The Island

“Cha chuirear briathran air boidhche, Cha deanar dealbh no ceol no dan dhi.”

Raasay is one of the most beautiful islands in the Inner Hebrides. Tucked between the Isle of Skye to the West and the Scottish mainland to the East, it is just 14 miles long and 4 miles wide. The Norse name “Raasay” means Isle of the Roe, or Red, Deer.raasay red deer

The 60 square miles of land that make up the island are now home to a population of around 200 people.  Most of them live in the South of the island close to the village of Inverarish. There are few roads on the island, one shop and a primary school. Raasay House is very much at the heart of the island.

Raasay is the perfect destination for a day trip or a longer visit. While many visitors choose to scale Dun Caan, the distinctive flat-topped mountain visible from miles around, there are inland and coastal walks to suit all tastes; forests and beautiful beaches to explore, historic sites to discover and a richness of geology, landscape, flora and fauna rarely found in the British Isles. It’s unspoilt, peaceful, and inspirational.

raasay peopleComing to Raasay and meeting the people who live here also gives you a real insight into a small island community and a simpler, more authentic way of living, far from the fast-moving, electronic-fuelled 21st century.


Raasay Wildlife and plants.

Raasay has a diverse geology, climate and history which combine to create a variety of habitats for plants and animals.  There are acid moors, limestone cliffs, coastal areasBuzzard on Raasay, freshwater lochs and bogs. This and the warming effect of the Gulf Stream is reflected in the diversity of life to be found in a small area so far north.  Raasay’s heather-clad moorland, forests and sea cliffs are home to some 60 species of birds including golden eagle, sea eagle, sparrow hawk, tawny owl, spotted and pied flycatcher and redstart.

The seas around the island are also teeming with life. In summer, the sheltered bays, sandy inlets and foreshore are alive to the call of nesting waders, oystercatchers, sandpipers and curlews. Golden eagles nest on the island and white-tailed eagles are frequent visitors. Red-throated divers nest by several lochs and great northern divers visit during the winter – though in recent years they have stayed into spring and early summer.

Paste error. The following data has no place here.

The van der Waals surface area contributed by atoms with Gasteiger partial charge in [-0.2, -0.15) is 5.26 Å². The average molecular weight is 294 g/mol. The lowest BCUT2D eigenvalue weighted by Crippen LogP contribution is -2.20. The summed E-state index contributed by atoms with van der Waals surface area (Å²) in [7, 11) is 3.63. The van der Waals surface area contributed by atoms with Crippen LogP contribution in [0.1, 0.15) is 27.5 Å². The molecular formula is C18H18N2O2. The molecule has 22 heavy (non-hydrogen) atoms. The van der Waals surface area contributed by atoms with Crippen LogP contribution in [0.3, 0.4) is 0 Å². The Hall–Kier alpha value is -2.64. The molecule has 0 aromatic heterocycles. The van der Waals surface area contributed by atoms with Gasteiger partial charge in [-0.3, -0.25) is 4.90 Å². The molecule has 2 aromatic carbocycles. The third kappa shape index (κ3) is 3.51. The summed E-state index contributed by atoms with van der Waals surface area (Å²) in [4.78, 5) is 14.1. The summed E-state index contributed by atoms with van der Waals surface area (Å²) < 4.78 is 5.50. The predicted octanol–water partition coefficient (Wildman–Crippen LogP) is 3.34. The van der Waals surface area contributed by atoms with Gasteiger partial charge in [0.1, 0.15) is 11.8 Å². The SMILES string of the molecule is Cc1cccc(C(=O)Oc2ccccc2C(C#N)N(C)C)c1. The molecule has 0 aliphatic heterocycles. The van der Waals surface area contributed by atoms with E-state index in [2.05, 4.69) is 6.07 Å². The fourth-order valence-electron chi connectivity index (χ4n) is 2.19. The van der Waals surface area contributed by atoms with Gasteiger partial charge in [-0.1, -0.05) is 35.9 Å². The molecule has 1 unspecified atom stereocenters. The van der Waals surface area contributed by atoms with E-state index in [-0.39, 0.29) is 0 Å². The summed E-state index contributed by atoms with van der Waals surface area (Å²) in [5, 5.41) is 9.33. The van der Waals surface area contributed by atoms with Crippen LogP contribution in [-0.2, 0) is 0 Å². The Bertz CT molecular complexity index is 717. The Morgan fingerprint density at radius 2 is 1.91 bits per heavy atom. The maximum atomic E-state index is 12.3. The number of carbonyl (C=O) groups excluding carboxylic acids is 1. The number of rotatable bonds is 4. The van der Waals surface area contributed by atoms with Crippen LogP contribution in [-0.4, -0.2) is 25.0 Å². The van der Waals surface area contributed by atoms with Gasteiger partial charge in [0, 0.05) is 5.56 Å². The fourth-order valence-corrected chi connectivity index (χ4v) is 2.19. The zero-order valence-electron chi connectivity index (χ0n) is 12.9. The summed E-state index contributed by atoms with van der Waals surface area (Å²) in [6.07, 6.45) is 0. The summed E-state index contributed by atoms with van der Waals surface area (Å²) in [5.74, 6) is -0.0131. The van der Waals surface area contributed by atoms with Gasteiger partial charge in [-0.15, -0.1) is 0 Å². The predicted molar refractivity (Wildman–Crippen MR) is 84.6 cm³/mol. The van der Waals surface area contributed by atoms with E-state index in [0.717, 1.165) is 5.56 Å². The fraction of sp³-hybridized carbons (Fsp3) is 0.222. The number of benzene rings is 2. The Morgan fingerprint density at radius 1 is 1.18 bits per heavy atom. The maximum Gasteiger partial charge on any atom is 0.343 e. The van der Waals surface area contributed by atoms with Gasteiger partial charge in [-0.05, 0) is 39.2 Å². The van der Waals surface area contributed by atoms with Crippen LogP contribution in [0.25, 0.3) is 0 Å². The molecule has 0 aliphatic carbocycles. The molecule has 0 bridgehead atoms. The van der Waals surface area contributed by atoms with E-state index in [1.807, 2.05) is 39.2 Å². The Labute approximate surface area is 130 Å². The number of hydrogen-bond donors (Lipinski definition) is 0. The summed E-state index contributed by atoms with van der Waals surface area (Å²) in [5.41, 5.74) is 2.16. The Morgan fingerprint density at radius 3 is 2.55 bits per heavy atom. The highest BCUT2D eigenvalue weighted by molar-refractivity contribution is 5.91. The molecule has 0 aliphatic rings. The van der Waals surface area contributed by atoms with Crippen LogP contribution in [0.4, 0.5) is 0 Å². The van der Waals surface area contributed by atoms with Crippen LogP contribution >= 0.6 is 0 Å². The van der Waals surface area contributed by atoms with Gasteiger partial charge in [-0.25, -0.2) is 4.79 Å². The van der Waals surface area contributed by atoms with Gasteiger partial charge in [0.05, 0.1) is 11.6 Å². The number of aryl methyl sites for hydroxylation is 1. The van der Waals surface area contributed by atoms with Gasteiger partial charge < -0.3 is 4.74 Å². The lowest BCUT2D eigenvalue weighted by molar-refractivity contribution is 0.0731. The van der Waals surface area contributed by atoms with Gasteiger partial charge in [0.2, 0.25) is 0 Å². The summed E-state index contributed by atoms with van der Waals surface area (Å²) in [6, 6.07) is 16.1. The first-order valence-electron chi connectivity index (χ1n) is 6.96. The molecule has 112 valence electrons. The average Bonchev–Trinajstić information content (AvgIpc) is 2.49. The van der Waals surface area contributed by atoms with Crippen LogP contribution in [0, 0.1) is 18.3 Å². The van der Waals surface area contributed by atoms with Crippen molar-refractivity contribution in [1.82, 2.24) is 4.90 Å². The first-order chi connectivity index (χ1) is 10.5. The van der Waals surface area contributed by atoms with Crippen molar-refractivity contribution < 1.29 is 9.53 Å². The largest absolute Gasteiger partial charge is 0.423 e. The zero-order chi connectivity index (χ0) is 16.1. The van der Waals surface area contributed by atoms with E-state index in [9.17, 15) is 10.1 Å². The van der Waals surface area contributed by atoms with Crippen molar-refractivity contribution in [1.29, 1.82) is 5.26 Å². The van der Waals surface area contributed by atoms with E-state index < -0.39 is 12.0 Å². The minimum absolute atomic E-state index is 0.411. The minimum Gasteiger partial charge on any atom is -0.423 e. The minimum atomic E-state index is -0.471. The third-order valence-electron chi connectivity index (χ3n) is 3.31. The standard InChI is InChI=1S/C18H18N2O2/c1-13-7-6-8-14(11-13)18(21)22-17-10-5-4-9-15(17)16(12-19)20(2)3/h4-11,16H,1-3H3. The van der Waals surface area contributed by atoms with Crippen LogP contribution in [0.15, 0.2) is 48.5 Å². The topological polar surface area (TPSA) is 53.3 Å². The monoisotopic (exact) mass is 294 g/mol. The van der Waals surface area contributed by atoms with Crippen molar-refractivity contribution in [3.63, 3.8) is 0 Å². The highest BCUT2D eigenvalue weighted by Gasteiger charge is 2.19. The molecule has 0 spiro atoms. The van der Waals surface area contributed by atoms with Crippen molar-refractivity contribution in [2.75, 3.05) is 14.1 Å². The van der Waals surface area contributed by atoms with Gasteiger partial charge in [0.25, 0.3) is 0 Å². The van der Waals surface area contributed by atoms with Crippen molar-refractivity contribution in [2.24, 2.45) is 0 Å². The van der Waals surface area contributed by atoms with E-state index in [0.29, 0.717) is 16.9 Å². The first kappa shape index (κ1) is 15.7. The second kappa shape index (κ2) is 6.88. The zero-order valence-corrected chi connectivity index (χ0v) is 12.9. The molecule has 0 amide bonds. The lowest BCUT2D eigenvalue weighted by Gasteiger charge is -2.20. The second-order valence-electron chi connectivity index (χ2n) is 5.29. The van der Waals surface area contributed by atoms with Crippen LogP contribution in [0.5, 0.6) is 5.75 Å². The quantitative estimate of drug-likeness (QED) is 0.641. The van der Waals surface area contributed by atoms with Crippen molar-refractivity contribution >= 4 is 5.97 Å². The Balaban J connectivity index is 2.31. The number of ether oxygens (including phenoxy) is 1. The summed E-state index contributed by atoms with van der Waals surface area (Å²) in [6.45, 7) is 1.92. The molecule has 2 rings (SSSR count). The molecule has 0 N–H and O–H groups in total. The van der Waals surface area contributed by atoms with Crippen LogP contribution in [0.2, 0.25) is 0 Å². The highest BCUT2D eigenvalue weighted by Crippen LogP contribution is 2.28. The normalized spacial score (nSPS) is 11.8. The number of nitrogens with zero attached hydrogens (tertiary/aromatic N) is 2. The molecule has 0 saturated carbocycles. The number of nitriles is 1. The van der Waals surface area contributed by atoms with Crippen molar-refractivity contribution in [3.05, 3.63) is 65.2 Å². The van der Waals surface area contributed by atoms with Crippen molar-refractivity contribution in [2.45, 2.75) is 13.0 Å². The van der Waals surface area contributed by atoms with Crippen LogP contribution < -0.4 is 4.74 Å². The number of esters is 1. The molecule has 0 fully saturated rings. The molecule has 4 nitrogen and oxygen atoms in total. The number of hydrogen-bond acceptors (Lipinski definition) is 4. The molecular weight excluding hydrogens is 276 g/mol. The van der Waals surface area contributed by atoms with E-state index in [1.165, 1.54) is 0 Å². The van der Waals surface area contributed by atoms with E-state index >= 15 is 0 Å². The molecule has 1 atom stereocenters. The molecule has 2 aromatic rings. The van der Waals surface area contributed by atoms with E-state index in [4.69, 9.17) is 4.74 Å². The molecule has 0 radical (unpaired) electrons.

On the moors, you will very likely see (and especially hear) golden plovers. Ring ouzels are also regular visitors.  The inshore waters with their abundance of shellfish and the freshwater streams and lochs provide an island ‘playground’ for otters.  Red deer are also plentiful on Raasay.  Basking sharks are often seen in the waters around the island, as are Minke whales and Orca. There are regular sightings of schools of dolphins and porpoises just offshore, and grey seals breed and raise their pups in the inner and outer sounds, the stretches of water between the islands and the Scottish mainland.

The island is extremely rich in flora too with over 800 species of flowering plants and ferns recorded in recent years. There are plants of highly contrasting geographical distribution within Europe, and several nationally rare, scarce, or threatened species. There are about 40 different native ferns and fern allies found on Raasay, from the aptly named small adder’s-tongue to bracken, great horsetail and royal fern.  Many different orchids grow and, in some cases hybridise.  Bird ‘s nest orchid has not been seen for many years, but the rare Lapland marsh orchid has a strong presence in one area.  The limestone cliffs on the east side of the island are home to many ferns and flowering plants such as holly fern, dark-red helleborine and mountain avens as well
as many more common plants such as wild thyme, wall-rue and fairy flax.

dolphins, curlew and oigh niseach, raasay  raasay, sea eagle, bird of prey, largest, ukwild-yellow-iris